A danger of Trueman's take on politics is that too much will be dismissed as mere opinion or guesswork or whatever when in many cases, the facts pointing toward a particular application are more compelling than they may seem.

I agree with your bolded portion there of course.  But the mere fact (if I'm wrong, assume for the sake of argument) that Blumer is opposed to nationalized health-care and Trueman is in favor of it tells us it is an issue of application on which men who live and die by Biblical principles disagree.  Ultimately I'd say one is right and the other mistaken, but spending the time it takes to make that case to our church people doesn't seem wise use of the 3-4 hours a pastor gets with them each week.  I'm just using health care as an example, btw.  Same could be said for lots of issues, imo. 

And I wasn't talking about a church voting for a candidate exactly.  My point is that you can teach people principles and they may apply them somewhat differently according to their conscience and end up less conservative than the teacher.  What ought he do?  Go back and painstakingly correct their reasoning? 

Ultimately, I think its a mistake to equate a Christian life properly lived (or at least its political component) with endorsement of the conservative check-off list including supporting defense of marriage legislation, the War in Iraq, repealing Obamacare, lowering taxes, yadayada.  JT's concerns, which in my opinion are overzealous at best, may function as my Exhibit A. 

 

JT Hoekstra's picture

Oh, please DavidO..."Go back and painstakingly correct their reasoning?" ??? Nathan didn't do that with David? Paul with the Corinthians? Does anyone in your congregation think abortion is debatable?  

Your people are described as sheep. You are hopefully adding to the flock making review as important as initial teaching. I use words like 'freedom' and 'liberty' and you want to reduce this to taxes as in obamacare?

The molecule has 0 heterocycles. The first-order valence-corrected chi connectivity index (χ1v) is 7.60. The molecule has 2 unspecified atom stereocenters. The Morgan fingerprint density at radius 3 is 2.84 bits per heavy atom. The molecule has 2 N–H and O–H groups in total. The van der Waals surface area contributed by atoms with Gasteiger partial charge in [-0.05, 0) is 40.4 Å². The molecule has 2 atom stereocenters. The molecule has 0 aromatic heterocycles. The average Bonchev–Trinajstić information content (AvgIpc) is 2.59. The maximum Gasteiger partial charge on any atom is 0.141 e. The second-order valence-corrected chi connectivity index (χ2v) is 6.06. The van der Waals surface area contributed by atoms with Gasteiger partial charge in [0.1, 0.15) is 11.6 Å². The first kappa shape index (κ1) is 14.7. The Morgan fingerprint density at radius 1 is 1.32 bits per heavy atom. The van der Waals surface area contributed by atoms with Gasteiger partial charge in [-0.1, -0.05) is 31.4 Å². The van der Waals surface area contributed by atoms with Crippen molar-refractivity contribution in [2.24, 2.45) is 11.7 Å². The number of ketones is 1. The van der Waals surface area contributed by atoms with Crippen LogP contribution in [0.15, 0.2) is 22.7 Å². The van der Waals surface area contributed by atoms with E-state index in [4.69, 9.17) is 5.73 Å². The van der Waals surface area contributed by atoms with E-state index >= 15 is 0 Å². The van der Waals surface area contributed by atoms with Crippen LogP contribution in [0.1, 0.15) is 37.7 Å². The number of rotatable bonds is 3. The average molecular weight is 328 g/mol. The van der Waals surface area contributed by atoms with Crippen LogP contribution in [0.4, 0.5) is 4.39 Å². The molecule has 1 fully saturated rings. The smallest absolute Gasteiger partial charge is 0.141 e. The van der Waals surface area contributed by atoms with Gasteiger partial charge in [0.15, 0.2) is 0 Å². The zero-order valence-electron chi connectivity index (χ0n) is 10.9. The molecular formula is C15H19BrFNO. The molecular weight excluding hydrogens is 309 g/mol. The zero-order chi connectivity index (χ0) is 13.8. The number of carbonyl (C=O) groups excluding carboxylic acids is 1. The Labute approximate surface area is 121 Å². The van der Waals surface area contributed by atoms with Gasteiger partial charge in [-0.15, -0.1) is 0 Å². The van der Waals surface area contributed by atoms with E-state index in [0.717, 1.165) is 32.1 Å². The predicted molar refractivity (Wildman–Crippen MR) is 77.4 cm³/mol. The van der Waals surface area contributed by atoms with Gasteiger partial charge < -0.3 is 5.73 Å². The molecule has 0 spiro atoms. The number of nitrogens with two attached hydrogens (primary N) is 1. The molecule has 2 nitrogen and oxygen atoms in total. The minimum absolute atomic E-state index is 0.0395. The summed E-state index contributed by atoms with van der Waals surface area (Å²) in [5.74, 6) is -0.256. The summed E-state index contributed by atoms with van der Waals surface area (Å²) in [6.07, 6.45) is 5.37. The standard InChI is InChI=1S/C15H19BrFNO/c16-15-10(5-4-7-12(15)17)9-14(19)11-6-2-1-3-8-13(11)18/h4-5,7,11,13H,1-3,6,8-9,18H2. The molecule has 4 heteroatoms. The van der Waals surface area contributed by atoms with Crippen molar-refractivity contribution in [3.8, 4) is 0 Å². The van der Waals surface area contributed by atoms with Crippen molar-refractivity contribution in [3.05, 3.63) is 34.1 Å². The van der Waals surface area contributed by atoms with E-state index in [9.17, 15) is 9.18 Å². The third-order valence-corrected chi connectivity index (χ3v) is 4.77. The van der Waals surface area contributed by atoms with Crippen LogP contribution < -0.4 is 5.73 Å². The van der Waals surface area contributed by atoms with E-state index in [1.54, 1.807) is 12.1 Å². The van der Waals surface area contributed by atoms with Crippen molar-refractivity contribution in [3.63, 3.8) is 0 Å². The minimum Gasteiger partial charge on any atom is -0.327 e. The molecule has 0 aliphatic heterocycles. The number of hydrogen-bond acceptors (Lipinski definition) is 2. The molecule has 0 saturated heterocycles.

Lukewarm at the very least! What they need to do is put a warning label on the pulpit: "Danger! Some of the passages you read are unlawful in Canada. Coming very soon to a state near you..."

 

Take a couple of those hours and watch together the movie, "The Patriot." If anyone comes up to you and says, "Why are we taking time for this?" - you may have some history about to repeat itself... 

rogercarlson's picture

JT,

Did you read the book?  Trueman makes it clear that we stand for things like "the passages you read are unlawful in Canada."  But many in the conservitve movement would equate that statement with Obamacare.  We have married ourselves to the Republican Party almost at all costs, that was a mistake.

 

I am clear on moral Biblical issues from my pulpit that has been entrusted to me.  But I am not going to deal with many topics aren't clearly spelled out.  Patriotism is fine (I believe in it), but it should never be elevated above Scripture or even on par with it.

Roger Carlson, Pastor
Berean Baptist Church

DavidO's picture

JT Hoekstra wrote:
Oh, please DavidO..."Go back and painstakingly correct their reasoning?" ??? Nathan didn't do that with David? Paul with the Corinthians? Does anyone in your congregation think abortion is debatable?

If you think that what Nathan did with David and Paul did with the Corinthians is the same as marshalling congregants to be active in "preserving our nation," well, I'll rest while you continue to make my case. 

And you can rest a bit easier as well.  I'm not a pastor.  I only have 4 souls under my direct care and they all share my last name.